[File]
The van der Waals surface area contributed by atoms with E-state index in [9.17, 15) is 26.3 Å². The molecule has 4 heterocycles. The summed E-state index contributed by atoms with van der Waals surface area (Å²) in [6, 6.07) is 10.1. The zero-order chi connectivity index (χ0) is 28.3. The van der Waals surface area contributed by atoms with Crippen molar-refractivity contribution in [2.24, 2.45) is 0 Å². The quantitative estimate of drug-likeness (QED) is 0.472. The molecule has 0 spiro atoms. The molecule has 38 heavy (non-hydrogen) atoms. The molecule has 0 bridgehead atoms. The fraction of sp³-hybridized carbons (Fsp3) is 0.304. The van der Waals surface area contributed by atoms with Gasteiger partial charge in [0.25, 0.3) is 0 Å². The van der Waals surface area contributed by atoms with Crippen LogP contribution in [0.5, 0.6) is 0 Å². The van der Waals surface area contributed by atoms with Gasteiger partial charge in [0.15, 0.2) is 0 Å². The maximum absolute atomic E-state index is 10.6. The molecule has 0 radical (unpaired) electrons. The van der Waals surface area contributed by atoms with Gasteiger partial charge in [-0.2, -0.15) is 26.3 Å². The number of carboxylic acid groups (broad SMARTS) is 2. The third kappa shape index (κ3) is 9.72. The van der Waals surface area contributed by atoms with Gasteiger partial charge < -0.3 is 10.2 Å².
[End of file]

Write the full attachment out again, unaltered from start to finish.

The van der Waals surface area contributed by atoms with E-state index in [9.17, 15) is 26.3 Å². The molecule has 4 heterocycles. The summed E-state index contributed by atoms with van der Waals surface area (Å²) in [6, 6.07) is 10.1. The zero-order chi connectivity index (χ0) is 28.3. The van der Waals surface area contributed by atoms with Crippen molar-refractivity contribution in [2.24, 2.45) is 0 Å². The quantitative estimate of drug-likeness (QED) is 0.472. The molecule has 0 spiro atoms. The molecule has 38 heavy (non-hydrogen) atoms. The molecule has 0 bridgehead atoms. The fraction of sp³-hybridized carbons (Fsp3) is 0.304. The van der Waals surface area contributed by atoms with Gasteiger partial charge in [0.25, 0.3) is 0 Å². The van der Waals surface area contributed by atoms with Crippen LogP contribution in [0.5, 0.6) is 0 Å². The van der Waals surface area contributed by atoms with Gasteiger partial charge in [0.15, 0.2) is 0 Å². The maximum absolute atomic E-state index is 10.6. The molecule has 0 radical (unpaired) electrons. The van der Waals surface area contributed by atoms with Gasteiger partial charge in [-0.2, -0.15) is 26.3 Å². The number of carboxylic acid groups (broad SMARTS) is 2. The third kappa shape index (κ3) is 9.72. The van der Waals surface area contributed by atoms with Gasteiger partial charge < -0.3 is 10.2 Å².